Aria Mustary

Mon Mar 22 2021 04:00:00 GMT+0000 (Coordinated Universal Time)


Dear 12-year-old Aria,

It’s 2012. During a regular day in your life, you are probably waking up for school with an alarm you set on your flip phone the night before. You quietly start on breakfast for Yana, your little sister. You don’t make anything for yourself. She likes microwaved waffles and while that heats up, you tip-toe to your mom’s room to wake her up.

As you navigate your two-bedroom, shoebox-sized apartment in Jamaica, Queens, which sometimes gets roaches and mice no matter what you do, you stress about the time and rush your sister to hurry. Once you leave the apartment and drop Yana off at her elementary school, you realize you’re late. You go to your underfunded, sub-par middle school with other kids also dealing with poverty, but you don’t know that then.

You try to get through school but you can’t. The pressure of taking care of your family as a kid weighs on you. You have no friends and you’re bullied for being too mature, too serious, and not fun. How could you be? You’re thinking about whether you’ll have food on the table, if your mom is safe working blue-collar jobs, and if Yana ate at school. The last person on your mind is you.

When the school day ends, you pick up Yana and walk back home holding her hand. She is too small for her big backpack. Starving, you get home, tell Yana to change, and make lunch. You feed her and yourself bhaath with daal, dherosh, and murgi with your hands.

You don’t know this yet, but what you’re doing will impact the rest of your life. You’re subconsciously rationing each piece of chicken and portion of rice, so you and your sister both have enough to eat. Yana still to this day makes fun of you for feeding her ‘dry bhaath.’ You had no idea that you were frugal in everything you did because you grew up poor.

You hear a door open and realize that your dad didn’t go to work again, leaving your mom to work in their fabric store in midtown, alone. Worried, you think about how she’s managing and whether she’s eaten. You take care of your mom more than you can comprehend. Every day, you try to convince her to be strong and divorce him. You try to convince her that we can have a better life. We don’t need him. You tell her that we don’t deserve this oppression, this abuse, this sadness.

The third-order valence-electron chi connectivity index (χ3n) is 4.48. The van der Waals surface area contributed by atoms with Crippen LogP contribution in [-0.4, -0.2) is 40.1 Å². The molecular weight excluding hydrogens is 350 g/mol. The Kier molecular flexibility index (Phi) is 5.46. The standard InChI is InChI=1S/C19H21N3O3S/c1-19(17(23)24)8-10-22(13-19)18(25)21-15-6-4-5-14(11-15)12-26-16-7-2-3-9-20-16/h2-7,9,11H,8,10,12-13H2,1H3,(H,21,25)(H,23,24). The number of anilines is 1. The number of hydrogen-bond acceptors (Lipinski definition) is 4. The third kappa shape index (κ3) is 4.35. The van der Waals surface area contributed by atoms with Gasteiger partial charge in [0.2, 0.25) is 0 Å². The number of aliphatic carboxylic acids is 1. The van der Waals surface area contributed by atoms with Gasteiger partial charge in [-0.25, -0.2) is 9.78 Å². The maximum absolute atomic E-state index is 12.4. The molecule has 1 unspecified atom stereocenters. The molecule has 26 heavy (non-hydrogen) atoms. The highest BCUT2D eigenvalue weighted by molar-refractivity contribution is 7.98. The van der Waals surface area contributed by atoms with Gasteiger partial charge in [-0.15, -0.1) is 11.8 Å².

You make your dad food as you normally do, exchanging no words. But today something different happens. You learn that he was on the phone with family members in Chittagong, Bangladesh, talking about wanting to get you married, a 12-year-old child. You laugh at the thought. This can’t possibly be real. A Brooklyn-born girl, going to Bangladesh to get married before she’s even a teenager? No way.

When your mom comes home she is furious. She’s still afraid of getting divorced. What will people think? What if she loses all the people she loves? Will she lose respect from her family? You keep telling her to stay strong, that this is the final straw. We will do better without him. No, we will NEVER blame you for leaving him. Please stop worrying.

She still says to this day that YOU are the reason why she has a better future, a better life. You, who always took care of her, your little sister, and yourself, are the reason she left her abusive marriage of 15 years. And your mom saved you.

Aria - I’m crying writing this because I can’t believe what you were put through. While most kids around you were making videos on Youtube, having fun, and trying new Snapchat filters, you were surviving on your own. You had no one looking out for you, but you looked out for everyone else in your life.

And you don’t know this yet, but because of what you're going through right now, you'll be able to create something that NO ONE has ever imagined. You empathize with what it is like to be unheard, underprivileged, silenced. Nearly a child bride yourself, you will create change.

This is just the beginning of a beautiful revolution. And for that, I am proud of you.

Love, 21-year-old Aria

Family, Trauma, Women's Rights